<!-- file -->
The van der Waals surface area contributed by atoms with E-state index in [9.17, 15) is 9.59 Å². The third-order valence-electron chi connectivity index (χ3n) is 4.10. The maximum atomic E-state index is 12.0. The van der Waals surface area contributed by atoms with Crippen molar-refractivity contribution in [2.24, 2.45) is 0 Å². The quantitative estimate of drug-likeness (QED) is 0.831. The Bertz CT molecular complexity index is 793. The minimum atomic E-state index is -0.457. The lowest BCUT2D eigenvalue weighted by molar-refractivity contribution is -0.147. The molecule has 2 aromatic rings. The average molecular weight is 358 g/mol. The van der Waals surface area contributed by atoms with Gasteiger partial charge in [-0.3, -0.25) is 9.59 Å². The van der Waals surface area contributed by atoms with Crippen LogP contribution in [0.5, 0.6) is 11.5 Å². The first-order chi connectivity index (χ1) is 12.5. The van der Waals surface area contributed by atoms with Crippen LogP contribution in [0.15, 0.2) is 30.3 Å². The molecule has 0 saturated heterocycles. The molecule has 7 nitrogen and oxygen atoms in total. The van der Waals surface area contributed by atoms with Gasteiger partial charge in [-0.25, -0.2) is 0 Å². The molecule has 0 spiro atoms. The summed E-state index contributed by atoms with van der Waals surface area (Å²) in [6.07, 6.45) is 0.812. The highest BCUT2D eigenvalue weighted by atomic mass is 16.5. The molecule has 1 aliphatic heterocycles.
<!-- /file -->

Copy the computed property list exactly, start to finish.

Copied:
The van der Waals surface area contributed by atoms with E-state index in [9.17, 15) is 9.59 Å². The third-order valence-electron chi connectivity index (χ3n) is 4.10. The maximum atomic E-state index is 12.0. The van der Waals surface area contributed by atoms with Crippen molar-refractivity contribution in [2.24, 2.45) is 0 Å². The quantitative estimate of drug-likeness (QED) is 0.831. The Bertz CT molecular complexity index is 793. The minimum atomic E-state index is -0.457. The lowest BCUT2D eigenvalue weighted by molar-refractivity contribution is -0.147. The molecule has 2 aromatic rings. The average molecular weight is 358 g/mol. The van der Waals surface area contributed by atoms with Gasteiger partial charge in [-0.3, -0.25) is 9.59 Å². The van der Waals surface area contributed by atoms with Crippen LogP contribution in [0.5, 0.6) is 11.5 Å². The first-order chi connectivity index (χ1) is 12.5. The van der Waals surface area contributed by atoms with Crippen LogP contribution in [0.15, 0.2) is 30.3 Å². The molecule has 0 saturated heterocycles. The molecule has 7 nitrogen and oxygen atoms in total. The van der Waals surface area contributed by atoms with Gasteiger partial charge in [-0.25, -0.2) is 0 Å². The molecule has 0 spiro atoms. The summed E-state index contributed by atoms with van der Waals surface area (Å²) in [6.07, 6.45) is 0.812. The highest BCUT2D eigenvalue weighted by atomic mass is 16.5. The molecule has 1 aliphatic heterocycles.